Standing the test of time…

For those of you who’ve been enjoying a life of gaming since the 1980s will probably have witnessed new technological innovations hit the scene. For example the transitions from cassette media to optical media and floppy disks to various forms of flash media (eg. SD Cards, Key-Drives aka USB Thumbdrives, etc.) and the internet for the general public. But! There have also been technological flops, that been nothing more than passing fads.

I could talk about three dimensional entertainment, but that has come and gone so many times it really isn’t funny. However, I will give credit to Nintendo for there clever use of the medium as experienced from the 3DS systems.
Virtual Reality, technology that has existed since the late 1930s. Initially it was used for art and entertainment, but has gained deeper meaningful appreciation from industrial applications of the technology.

VR Entertainment something I saw in the old laser tag arenas setup with the arcade games back when I first saw it in action during the mid-1990s. Back then, VR gaming was primarily an experience for PC. With the new wave of VR, I cannot say I am overly excited for it as the technology only caters toward a certain niche of gamers and those marketing fail to understand that.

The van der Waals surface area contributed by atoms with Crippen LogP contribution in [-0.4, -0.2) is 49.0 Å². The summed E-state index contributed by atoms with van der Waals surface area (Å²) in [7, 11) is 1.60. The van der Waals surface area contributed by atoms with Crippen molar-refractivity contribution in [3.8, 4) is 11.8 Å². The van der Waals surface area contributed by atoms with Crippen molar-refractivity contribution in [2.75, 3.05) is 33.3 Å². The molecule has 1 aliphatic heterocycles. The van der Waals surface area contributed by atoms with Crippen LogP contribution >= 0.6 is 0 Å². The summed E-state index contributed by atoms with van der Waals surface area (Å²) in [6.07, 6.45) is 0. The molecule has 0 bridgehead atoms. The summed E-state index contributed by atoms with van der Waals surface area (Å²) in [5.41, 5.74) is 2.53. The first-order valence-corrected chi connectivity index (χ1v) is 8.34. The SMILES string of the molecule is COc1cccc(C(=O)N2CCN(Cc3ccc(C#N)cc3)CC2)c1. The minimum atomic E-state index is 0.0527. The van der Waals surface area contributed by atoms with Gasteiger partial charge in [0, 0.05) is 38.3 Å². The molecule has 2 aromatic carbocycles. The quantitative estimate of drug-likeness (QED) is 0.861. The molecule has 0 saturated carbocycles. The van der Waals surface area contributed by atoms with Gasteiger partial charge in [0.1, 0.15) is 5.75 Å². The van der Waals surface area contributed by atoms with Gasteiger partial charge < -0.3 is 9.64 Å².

First off, lets talk numbers here – You’re looking at anywhere between AU$500 – AU$1000+ for a VR rig alone, and that’s not including any compatible software or hardware to be “VR Ready”!
Next up, is the niche – In a gaming capacity, VR is most ideal for some taking a hardcore simulation to next level offering some deep immersion for the enthusiasts who use and/or play them. Having said that, you’re looking at a peripheral that in the same league as other simulator apparatuses (eg. HOTAS, driving wheels, simulator cockpits, etc.). So looking at VR rigs that way you can appreciate the asking price as you would expect to outlay a fair chuck of change to build a simulator.
And Finally, the marketing is all wrong! – I appreciate having technology that offers an intimate viewing experience for a mainstream gaming audience, but I can think of better practical ways. But when the bulk your initial software lineup is nothing more than shovelware (eg. Glorified Tech-Demos, On-Rails Interactive Movies, sloppy implementations, etc.), you’re practically advertising your VR Experience as nothing more than a gimmick! Intimate viewing experience for gamers are why portable CES units (eg. 3DS, Vita, iPhone, etc.) exist!
Outside of interactive entertainment, Virtual Reality offers greater potential for industrial applications (eg. Education, Training, Tourism, Therapy, Remote Control, etc.) of the technology and comes across as “Wasted” when offered to mainstream gaming in comparison.

Do the words “There is nothing new under the sun” mean anything to you?


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